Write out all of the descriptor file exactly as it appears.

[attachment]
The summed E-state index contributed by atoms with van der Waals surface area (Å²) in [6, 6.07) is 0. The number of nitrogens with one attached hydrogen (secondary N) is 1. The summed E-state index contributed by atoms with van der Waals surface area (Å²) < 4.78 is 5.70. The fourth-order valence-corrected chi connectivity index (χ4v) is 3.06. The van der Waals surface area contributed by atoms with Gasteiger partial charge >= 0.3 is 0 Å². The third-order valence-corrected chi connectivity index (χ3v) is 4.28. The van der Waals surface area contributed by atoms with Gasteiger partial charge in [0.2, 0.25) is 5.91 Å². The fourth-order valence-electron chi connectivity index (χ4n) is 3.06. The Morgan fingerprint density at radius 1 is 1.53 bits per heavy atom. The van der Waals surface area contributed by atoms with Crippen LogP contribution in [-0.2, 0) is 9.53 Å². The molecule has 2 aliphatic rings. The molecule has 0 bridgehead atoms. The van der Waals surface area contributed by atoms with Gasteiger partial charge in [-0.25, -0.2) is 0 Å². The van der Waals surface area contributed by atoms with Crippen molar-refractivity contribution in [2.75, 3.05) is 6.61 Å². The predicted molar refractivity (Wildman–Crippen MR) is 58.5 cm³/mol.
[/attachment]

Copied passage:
The summed E-state index contributed by atoms with van der Waals surface area (Å²) in [6, 6.07) is 0. The number of nitrogens with one attached hydrogen (secondary N) is 1. The summed E-state index contributed by atoms with van der Waals surface area (Å²) < 4.78 is 5.70. The fourth-order valence-corrected chi connectivity index (χ4v) is 3.06. The van der Waals surface area contributed by atoms with Gasteiger partial charge >= 0.3 is 0 Å². The third-order valence-corrected chi connectivity index (χ3v) is 4.28. The van der Waals surface area contributed by atoms with Gasteiger partial charge in [0.2, 0.25) is 5.91 Å². The fourth-order valence-electron chi connectivity index (χ4n) is 3.06. The Morgan fingerprint density at radius 1 is 1.53 bits per heavy atom. The van der Waals surface area contributed by atoms with Crippen LogP contribution in [-0.2, 0) is 9.53 Å². The molecule has 2 aliphatic rings. The molecule has 0 bridgehead atoms. The van der Waals surface area contributed by atoms with Gasteiger partial charge in [-0.25, -0.2) is 0 Å². The van der Waals surface area contributed by atoms with Crippen molar-refractivity contribution in [2.75, 3.05) is 6.61 Å². The predicted molar refractivity (Wildman–Crippen MR) is 58.5 cm³/mol.